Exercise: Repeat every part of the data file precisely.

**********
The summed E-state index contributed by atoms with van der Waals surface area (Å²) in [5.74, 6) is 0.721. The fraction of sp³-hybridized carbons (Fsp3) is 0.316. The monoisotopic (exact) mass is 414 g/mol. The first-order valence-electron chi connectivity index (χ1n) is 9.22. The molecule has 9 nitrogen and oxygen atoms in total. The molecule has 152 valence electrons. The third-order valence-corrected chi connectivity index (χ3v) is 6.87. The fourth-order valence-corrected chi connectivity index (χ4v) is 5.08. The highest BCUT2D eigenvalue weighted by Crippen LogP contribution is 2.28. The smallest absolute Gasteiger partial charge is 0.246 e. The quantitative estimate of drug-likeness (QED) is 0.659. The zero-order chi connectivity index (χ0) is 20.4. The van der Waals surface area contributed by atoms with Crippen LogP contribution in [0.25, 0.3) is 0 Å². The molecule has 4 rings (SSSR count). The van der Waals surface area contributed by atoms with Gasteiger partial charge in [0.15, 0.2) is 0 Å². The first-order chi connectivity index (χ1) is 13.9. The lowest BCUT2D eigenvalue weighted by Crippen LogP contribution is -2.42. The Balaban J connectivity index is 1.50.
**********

The summed E-state index contributed by atoms with van der Waals surface area (Å²) in [5.74, 6) is 0.721. The fraction of sp³-hybridized carbons (Fsp3) is 0.316. The monoisotopic (exact) mass is 414 g/mol. The first-order valence-electron chi connectivity index (χ1n) is 9.22. The molecule has 9 nitrogen and oxygen atoms in total. The molecule has 152 valence electrons. The third-order valence-corrected chi connectivity index (χ3v) is 6.87. The fourth-order valence-corrected chi connectivity index (χ4v) is 5.08. The highest BCUT2D eigenvalue weighted by Crippen LogP contribution is 2.28. The smallest absolute Gasteiger partial charge is 0.246 e. The quantitative estimate of drug-likeness (QED) is 0.659. The zero-order chi connectivity index (χ0) is 20.4. The van der Waals surface area contributed by atoms with Crippen LogP contribution in [0.25, 0.3) is 0 Å². The molecule has 4 rings (SSSR count). The van der Waals surface area contributed by atoms with Gasteiger partial charge in [0.15, 0.2) is 0 Å². The first-order chi connectivity index (χ1) is 13.9. The lowest BCUT2D eigenvalue weighted by Crippen LogP contribution is -2.42. The Balaban J connectivity index is 1.50.